“Lord, who may dwell in your sacred tent? Who may live on your holy mountain? The one whose walk is blameless, who does what is righteous, who speaks the truth from their heart; whose tongue utters no slander, who does no wrong to a neighbor, and casts no slur on others; who despises a vile person but honors those who fear the Lord; who keeps an oath even when it hurts, and does not change their mind; who lends money to the poor without interest; who does not accept a bribe against the innocent. Whoever does these things will never be shaken.” (Psalms 15:1-4 NIV)
My day in my Grade 7 French Immersion class seemed to be going smoothly. The students were working well, they were motivated and appeared happy. We had been speaking only in French that day, and everyone seemed to follow along well, a fact that made me feel especially proud of this group of students. Only one student seemed upset, and I had no idea why. I would, however, soon learn the reason for my student’s angry demeanor…
The next morning this student came to me in my classroom before school started. Her mother was with her. From the serious looks on both their faces, I knew something was very, very wrong…
“You mocked my daughter!”
I stared at the angry mom, my mouth agape. “I—I did? Why, what did I do? I like your daughter very much!”
This statement in itself seemed to calm the waters somewhat, and as the story unfolded, it became apparent that the alleged problem was a result of a grave misunderstanding. While we had been speaking in French all day the previous day, this student, apparently hadn’t been following the instructions as well as her classmates, and she had falsely perceived that I had been making fun of her. After a bit of honest explanation, both the student and her mom were satisfied that it was all just a big misunderstanding sparked by the fact that the student hadn’t been listening in class.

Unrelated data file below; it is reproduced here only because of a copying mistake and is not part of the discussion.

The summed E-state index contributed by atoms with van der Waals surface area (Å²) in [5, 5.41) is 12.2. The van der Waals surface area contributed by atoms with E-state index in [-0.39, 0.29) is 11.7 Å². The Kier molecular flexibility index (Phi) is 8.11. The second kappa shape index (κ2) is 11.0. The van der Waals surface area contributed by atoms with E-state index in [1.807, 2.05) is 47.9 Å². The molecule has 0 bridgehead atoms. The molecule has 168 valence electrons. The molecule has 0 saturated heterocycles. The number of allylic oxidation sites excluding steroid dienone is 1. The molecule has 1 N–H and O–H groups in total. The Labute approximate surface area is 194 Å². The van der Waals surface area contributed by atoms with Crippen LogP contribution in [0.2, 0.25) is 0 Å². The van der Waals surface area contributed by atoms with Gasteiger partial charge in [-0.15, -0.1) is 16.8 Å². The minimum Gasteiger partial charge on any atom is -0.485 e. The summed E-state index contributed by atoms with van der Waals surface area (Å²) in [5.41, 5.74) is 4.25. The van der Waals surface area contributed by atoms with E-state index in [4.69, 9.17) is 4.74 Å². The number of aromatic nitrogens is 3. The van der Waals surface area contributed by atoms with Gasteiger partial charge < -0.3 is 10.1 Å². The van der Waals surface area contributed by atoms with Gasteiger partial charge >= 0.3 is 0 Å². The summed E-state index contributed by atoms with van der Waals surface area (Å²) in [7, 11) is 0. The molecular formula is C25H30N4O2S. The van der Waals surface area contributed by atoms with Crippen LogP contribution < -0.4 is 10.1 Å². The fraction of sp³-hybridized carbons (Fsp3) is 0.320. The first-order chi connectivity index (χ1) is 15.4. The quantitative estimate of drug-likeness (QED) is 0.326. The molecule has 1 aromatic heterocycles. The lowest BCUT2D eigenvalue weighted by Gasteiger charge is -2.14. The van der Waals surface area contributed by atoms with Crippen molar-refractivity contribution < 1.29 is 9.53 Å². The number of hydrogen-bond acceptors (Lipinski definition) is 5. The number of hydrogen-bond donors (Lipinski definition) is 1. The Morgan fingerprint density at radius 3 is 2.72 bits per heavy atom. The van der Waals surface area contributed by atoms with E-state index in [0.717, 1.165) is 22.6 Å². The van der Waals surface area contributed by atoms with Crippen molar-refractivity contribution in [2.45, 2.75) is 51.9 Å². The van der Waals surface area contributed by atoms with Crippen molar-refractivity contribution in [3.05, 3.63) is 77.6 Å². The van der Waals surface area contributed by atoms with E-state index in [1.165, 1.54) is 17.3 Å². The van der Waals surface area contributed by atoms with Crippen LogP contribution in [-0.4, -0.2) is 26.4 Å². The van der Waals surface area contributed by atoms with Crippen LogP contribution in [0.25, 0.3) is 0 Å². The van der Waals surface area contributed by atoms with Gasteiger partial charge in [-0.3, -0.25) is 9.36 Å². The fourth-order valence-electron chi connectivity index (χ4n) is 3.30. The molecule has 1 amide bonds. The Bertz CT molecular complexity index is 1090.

As I talked to that mom and her daughter, I made sure to reiterate that I would be more than happy to help the student in class whenever she didn’t understand something adequately, and as the rest of the year unfolded, there would be no further misunderstandings and false accusations from this student.
All of us know what it is like to be accused falsely. Our words can hurt other people, sometimes without us even knowing it. It is very important that we pay close attention to our words and our actions. It is so important that David tells us that those who are closest to God are those who speak truth, whose tongues do not run people down, and who do not accuse other falsely!
The next time you are tempted to say something in anger, remember this message, along with the message of James 1:19: “My dear brothers and sisters, take note of this: Everyone should be quick to listen, slow to speak and slow to become angry…” (NIV). Let your words lift up instead of tear down. Oh, and be sure to pay attention to those who seem to not be too happy with you. Who knows? Perhaps there was a misunderstanding that can be quickly resolved!
In His love,
(To access the entire “The Sling for God” devotional series, please click here.)